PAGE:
Light shelves are an effective way to enhance the lighting from windows on the equator-facing side of a building, this effect being obtained by placing a white or reflective metal light shelf outside the window. Usually the window will be protected from direct summer sun by a projecting eave. The light shelf projects beyond the shadow created by the eave and reflects sunlight upward to illuminate the ceiling. This reflected light can contain little heat content and the reflective illumination from the ceiling will typically reduce deep shadows, reducing the need for general illumination. In cold temperatures, a natural light shelf is created when there is snow on the ground which makes it reflective. Low winter sun reflects off the snow and increases solar gain through equator-facing glass by one- to two-thirds which brightly lights the ceiling of these rooms. For glare control blinds may be required.
Daylight Redirecting Window Film (DRF)
The Daylight Redirecting Window Film (DRF) applied to windows is a relatively new alternative to Light shelves. DRF is applied to the upper section of a window (clerestory or daylighting position). The principle method of light redirection is by Total Internal Reflection (TIR) of light transmitted through the microscopic elements of the film. When sunlight or skylight penetrates the film, internal microscopic “louvers” redirect the incoming light upward to the ceiling, where the typical ceiling redistributes the diffused daylight deeper into the interior space. As the window film does not alter the architectural nature of the building, Daylight Redirecting Film is an elegant and easy upgrade.
Another type of device used for daylighting a space is the light tube, also known as a tubular daylighting device (TDD), which is placed into a roof and admits light to a focused specific area of the interior. These somewhat resemble recessed ceiling light fixtures. They do not allow as much heat transfer as skylights because they have less surface area. These light tubes use modern technology to transmit visible light through opaque walls and roofs. The tube itself is a passive component consisting of either a simple reflective interior coating or a light conducting fibre optic bundle. It is frequently capped off with a transparent, roof-mounted dome “light collecting dome” and finished with a diffuser assembly that allows the daylight into interior spaces and distributes the available light energy evenly around the space.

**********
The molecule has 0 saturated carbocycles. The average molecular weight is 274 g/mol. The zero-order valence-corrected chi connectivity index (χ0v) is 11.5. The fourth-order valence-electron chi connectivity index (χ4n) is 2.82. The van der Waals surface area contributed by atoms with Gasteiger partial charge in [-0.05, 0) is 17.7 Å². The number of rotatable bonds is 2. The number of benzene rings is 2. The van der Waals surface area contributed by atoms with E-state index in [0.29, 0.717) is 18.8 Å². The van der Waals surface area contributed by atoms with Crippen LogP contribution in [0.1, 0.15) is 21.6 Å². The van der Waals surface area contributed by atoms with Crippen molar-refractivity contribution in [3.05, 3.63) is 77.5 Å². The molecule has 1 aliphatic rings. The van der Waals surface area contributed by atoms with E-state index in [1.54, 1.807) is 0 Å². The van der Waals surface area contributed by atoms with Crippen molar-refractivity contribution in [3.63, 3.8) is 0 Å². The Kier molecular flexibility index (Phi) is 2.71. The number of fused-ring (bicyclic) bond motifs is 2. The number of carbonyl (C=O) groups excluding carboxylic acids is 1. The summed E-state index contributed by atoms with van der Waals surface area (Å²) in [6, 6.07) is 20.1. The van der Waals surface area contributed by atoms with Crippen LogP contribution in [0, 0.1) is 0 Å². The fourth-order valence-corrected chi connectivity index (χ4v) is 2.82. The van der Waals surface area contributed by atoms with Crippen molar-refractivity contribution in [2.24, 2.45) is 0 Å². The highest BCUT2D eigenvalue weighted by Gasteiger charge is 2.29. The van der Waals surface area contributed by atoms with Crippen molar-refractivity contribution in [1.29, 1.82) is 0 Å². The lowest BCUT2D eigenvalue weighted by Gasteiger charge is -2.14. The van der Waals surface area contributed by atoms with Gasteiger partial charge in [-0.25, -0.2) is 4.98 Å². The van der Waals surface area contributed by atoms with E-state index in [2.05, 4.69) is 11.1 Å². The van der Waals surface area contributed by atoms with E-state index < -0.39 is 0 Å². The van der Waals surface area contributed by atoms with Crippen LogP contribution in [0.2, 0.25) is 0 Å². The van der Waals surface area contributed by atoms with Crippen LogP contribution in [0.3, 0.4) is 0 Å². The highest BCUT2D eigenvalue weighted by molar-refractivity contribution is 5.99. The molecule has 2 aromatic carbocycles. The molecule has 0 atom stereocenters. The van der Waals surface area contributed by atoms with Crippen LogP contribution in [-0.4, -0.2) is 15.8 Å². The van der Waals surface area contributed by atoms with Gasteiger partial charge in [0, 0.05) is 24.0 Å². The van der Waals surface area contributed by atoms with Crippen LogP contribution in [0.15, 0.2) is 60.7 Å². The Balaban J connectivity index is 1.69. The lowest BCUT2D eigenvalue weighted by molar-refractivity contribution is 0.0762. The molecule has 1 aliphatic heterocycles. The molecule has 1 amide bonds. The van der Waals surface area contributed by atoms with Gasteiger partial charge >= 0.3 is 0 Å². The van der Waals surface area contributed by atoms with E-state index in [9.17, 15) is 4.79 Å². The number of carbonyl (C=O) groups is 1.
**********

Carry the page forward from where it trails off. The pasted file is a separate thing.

Fibre Optic Concrete Wall
Another method of daylighting a space is to make a secure structural concrete wall translucent by embedding optical fiber cables into it. Daylight (and shadowy images) can then pass directly through a thick solid-concrete wall allowing natural daylight into the space.
Smart glass is the name given to a class of materials and devices that can be switched between a transparent state and an opaque state, translucent, reflective, or retro-reflective. The switching is done by applying a voltage to the material, or by performing some simple mechanical operation. Windows, skylights, etc., that are made of smart glass can be used to adjust indoor lighting, compensating for changes of the brightness of the light outdoors and of the required brightness indoors.
Which are Present in the Building and What will be used in the Design?
As it is important for the design to get a lot of natural light into the building where possible due to its use, it is important to look at the current daylighting methods within the building and my intentions for daylighting methods within the design.
Currently, within the structure of the building, there are windows throughout all floors, with not much natural light able to enter the basement. These windows are of different sizes and are single glazed glass, so are not particularly energy efficient. On the roof of the North side of the Second floor of the building, there is a space with windows surrounding it on three sides and the central part of the roof is a large skylight. There are a couple of smaller skylights in the building also.
All of the windows will be changed to triple glazed glass which will be discussed more in the sustainability post, this will make the building more energy efficient. Additionally, the size of some of the windows at the front of the building will be increased to allow more light into the building. I am also considering using the Daylight Redirecting Window Film (DRF) which has the internal louvres to redirect incoming light. Louvres were originally used in the building, so would be a modern link back to the old. There is also a the new addition of the glazed circulation space which forms and extension and insertion to the building to get light into all levels of the building. This will have the addition of possibly some aluminium fins to prevent too much heat gain. I am also considering using smart glass for the glazed element to compensate for changes in the light.